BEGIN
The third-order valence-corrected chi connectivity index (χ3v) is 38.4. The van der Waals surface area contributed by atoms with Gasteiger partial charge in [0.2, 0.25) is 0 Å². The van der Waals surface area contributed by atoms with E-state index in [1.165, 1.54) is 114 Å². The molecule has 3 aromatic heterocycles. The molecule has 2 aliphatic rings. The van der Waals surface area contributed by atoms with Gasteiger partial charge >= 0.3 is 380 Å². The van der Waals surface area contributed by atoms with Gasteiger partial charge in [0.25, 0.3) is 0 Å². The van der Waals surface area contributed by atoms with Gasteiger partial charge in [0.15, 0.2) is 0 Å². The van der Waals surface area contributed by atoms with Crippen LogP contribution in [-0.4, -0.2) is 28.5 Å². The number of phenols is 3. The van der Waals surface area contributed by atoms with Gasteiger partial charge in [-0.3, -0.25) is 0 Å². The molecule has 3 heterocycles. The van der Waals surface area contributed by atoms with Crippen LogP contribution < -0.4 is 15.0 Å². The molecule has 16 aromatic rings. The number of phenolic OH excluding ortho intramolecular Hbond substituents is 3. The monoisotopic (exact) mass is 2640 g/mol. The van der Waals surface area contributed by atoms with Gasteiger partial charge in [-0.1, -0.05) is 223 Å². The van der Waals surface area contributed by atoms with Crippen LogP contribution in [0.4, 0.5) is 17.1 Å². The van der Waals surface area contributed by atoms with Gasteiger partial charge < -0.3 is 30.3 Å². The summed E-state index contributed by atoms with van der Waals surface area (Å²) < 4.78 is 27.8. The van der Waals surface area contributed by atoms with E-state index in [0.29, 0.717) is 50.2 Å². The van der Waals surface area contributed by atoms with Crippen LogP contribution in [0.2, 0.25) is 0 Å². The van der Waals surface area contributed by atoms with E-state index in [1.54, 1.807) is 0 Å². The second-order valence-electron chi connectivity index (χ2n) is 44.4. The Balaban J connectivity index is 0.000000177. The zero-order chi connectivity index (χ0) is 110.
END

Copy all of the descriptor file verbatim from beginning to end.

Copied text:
The third-order valence-corrected chi connectivity index (χ3v) is 38.4. The van der Waals surface area contributed by atoms with Gasteiger partial charge in [0.2, 0.25) is 0 Å². The van der Waals surface area contributed by atoms with E-state index in [1.165, 1.54) is 114 Å². The molecule has 3 aromatic heterocycles. The molecule has 2 aliphatic rings. The van der Waals surface area contributed by atoms with Gasteiger partial charge >= 0.3 is 380 Å². The van der Waals surface area contributed by atoms with Gasteiger partial charge in [0.25, 0.3) is 0 Å². The van der Waals surface area contributed by atoms with Gasteiger partial charge in [0.15, 0.2) is 0 Å². The van der Waals surface area contributed by atoms with Crippen LogP contribution in [-0.4, -0.2) is 28.5 Å². The number of phenols is 3. The van der Waals surface area contributed by atoms with Gasteiger partial charge in [-0.3, -0.25) is 0 Å². The molecule has 3 heterocycles. The van der Waals surface area contributed by atoms with Crippen LogP contribution < -0.4 is 15.0 Å². The molecule has 16 aromatic rings. The number of phenolic OH excluding ortho intramolecular Hbond substituents is 3. The monoisotopic (exact) mass is 2640 g/mol. The van der Waals surface area contributed by atoms with Gasteiger partial charge in [-0.1, -0.05) is 223 Å². The van der Waals surface area contributed by atoms with Crippen LogP contribution in [0.4, 0.5) is 17.1 Å². The van der Waals surface area contributed by atoms with Gasteiger partial charge < -0.3 is 30.3 Å². The summed E-state index contributed by atoms with van der Waals surface area (Å²) < 4.78 is 27.8. The van der Waals surface area contributed by atoms with E-state index in [0.29, 0.717) is 50.2 Å². The van der Waals surface area contributed by atoms with Crippen LogP contribution in [0.2, 0.25) is 0 Å². The van der Waals surface area contributed by atoms with E-state index in [1.54, 1.807) is 0 Å². The second-order valence-electron chi connectivity index (χ2n) is 44.4. The Balaban J connectivity index is 0.000000177. The zero-order chi connectivity index (χ0) is 110.